Wednesday, December 09, 2009

Bon Jovi - Man Or Machine?

Open for business - Bon Jovi's stock rises with The Circle. Who's in your five?


Jon Bon Jovi's latest creation, The Circle, is a deluxe package of a CD and a documentary DVD that brings us up to date with the Jersey legend. A much ballyhooed return to Rock (following the band's Country music excursion Lost Highway) finds Bon Jovi firmly back in the middle of the road pop rock pocket. It is consistently good, successfully taking bits from music's past (both his own and others) to take listeners on a pleasantly energized yet safe ride. Sort of like one of those virtual reality roller coasters where the vehicle moves up and down on hydraulics and a video screen makes it feel like you're really moving when in reality you're not. Is this a good or bad thing? For me, I like it though as with many long time fans it's another nail in the coffin of hope that they will return to their glitzy pop metal of old.

So now that I've criticized the album for what it's not, let's take a look at what it is. The "Born To Be My Baby" rewrite "We Weren't Born To Follow" is pretty good and while JBJ takes shots for cliched lyrics I have to admit to find this song inspiring. This song has been motivational to me, released at a time of personal upheaval the words "We weren't born to follow / c'mon get up off your knees / life is a bitter pill to swallow / you gotta hold on to what you believe" wrapped up in a familiar catchy melody worked wonders. Musically my mind screams "Rip off!" but in my soul it's one of his most meaningful songs for me. And it's that conflict that colors my view of the whole project.

Still an Arena rock band at heart, the rest of the album features rushing rockers (the Creed like "Bullet", or "Brokenpromiseland") and ballads (the Tim McGrawish "Live Like You Were Dying") as we've come to expect from the long running band. The choruses are designed to elicit 20,000 audience members to shout "Hey, hey, hey!" or "Yeah, yeah yeah!" in unison when performed live. Even the epic atmospheric ballad "When We Were Beautiful" has this type of chorus. A little bit of a Coldplay influence takes hold towards the end of the disc ("Fast Cars") with glowing keyboards. The highpoint of the album is in the first four songs with "We Weren't Born To Follow", "When We Were Beautiful", the "Living On A Prayer" styled "Work For The Workingman" and the U2 "Who's Gonna Ride Your Wild Horses" rewrite "Superman Tonight".

Despite being derivative Bon Jovi is still a popular band as The Circle went to #1 on the album charts and being a fan I'm not complaining. Their ability to take familiar themes and adapt them to the modern market is Jon Bon Jovi's chief talent as The Circle places its weight behind the national mood of overcoming disillusionment. This talent is what gets the focus in an accompanying DVD When We Were Beautiful and answers once and for all my question: How does an 80's hair band whose last major hit song was 9 years ago stay at the top of the charts?

This glossy documentary shot in black and white includes interviews with all four members of the band as they wax on about what has brought them to this stage of their career. JBJ says repeatedly that they aren't supposed to be here, not supposed to be this successful at this point. And he's right, most of the groups that were their peers are playing county fairs or small clubs while Bon Jovi can play arenas like Madison Square Garden. The reason is Jon Bon Jovi's vision, making himself and his band as marketable as possible at any given moment. If the market suddenly shifted to a jazz revival, Bon Jovi's next album would add a horn section and rewrite Cannonball Adderley songs. His ambition is the main priority, the music's artistic value is determined by audience response over personal expression. The band is in this whole hog, all members in separate interviews refer to Bon Jovi as an "organization" rather than a band.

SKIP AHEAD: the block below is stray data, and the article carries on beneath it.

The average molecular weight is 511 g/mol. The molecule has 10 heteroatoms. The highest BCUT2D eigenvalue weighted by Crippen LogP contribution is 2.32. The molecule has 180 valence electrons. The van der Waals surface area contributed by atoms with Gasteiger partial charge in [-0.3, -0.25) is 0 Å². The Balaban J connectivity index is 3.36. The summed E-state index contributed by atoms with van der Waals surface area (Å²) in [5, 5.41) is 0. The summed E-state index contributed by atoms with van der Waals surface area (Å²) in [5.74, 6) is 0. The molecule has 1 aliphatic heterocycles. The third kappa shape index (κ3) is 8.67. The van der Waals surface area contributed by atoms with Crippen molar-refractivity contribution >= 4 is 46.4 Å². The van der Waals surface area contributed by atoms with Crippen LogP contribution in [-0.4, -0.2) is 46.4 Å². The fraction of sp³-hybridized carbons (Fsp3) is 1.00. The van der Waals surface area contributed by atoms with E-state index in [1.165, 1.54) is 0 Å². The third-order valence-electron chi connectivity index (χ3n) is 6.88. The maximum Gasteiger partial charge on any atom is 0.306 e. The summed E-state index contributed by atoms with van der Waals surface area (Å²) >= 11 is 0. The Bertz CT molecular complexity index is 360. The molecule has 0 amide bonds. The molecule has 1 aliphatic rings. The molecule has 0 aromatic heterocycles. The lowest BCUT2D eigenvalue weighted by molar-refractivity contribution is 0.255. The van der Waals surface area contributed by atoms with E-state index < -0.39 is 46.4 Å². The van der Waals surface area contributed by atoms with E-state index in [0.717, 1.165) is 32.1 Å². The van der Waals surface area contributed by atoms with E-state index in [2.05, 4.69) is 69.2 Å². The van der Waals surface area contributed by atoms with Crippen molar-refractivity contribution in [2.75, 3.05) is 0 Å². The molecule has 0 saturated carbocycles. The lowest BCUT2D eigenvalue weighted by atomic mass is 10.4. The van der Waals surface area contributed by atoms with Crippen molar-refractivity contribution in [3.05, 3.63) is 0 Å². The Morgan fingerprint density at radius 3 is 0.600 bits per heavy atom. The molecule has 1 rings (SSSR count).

And it's real impressive to see the kingdom Jon Bon Jovi has created, essentially a self made CEO of a corporation that owns sports teams, does charitable works and provides a public service. That's also why the documentary is boring, it's really a corporate promotional video. Ironically, it's this format that may be the most honest representation of Bon Jovi artistically. I know I listen to Bon Jovi because epic rock anthems with fast guitars and banal lyrics hit me where I live, but maybe another reason for his success is ultimately he represents the current version of the American Dream. Capitalism that is as jaded as it is heartfelt, the captain of the football team that became a captain of industry. The rebel with a stock portfolio. OK I'm running out of cheesy metaphors now, I'm no Jon Bon Jovi I can't make you buy this stuff. But he can.

We may never really know Jon Bon Jovi in the artistic sense, he will always say and be how we want him to be. There may be bits of honest emotion mixed in here or there ("Wanted Dead Or Alive" for one) but I seriously doubt we'll get a Blood On The Tracks moment from the guy. I guess what's interesting to me is that I actually care about the artistic motives of Bon Jovi, maybe being a fan all these years I'm waiting for a Freewheelin' Bob Dylan in their music. Wow, this blog post is sure a long way to say what I just said in one sentence. Oh well, don't feel like deleting stuff now.
So here's to you Bon Jovi, a hook, an image and a 401k - the ultimate winner. Now go record a folk album!

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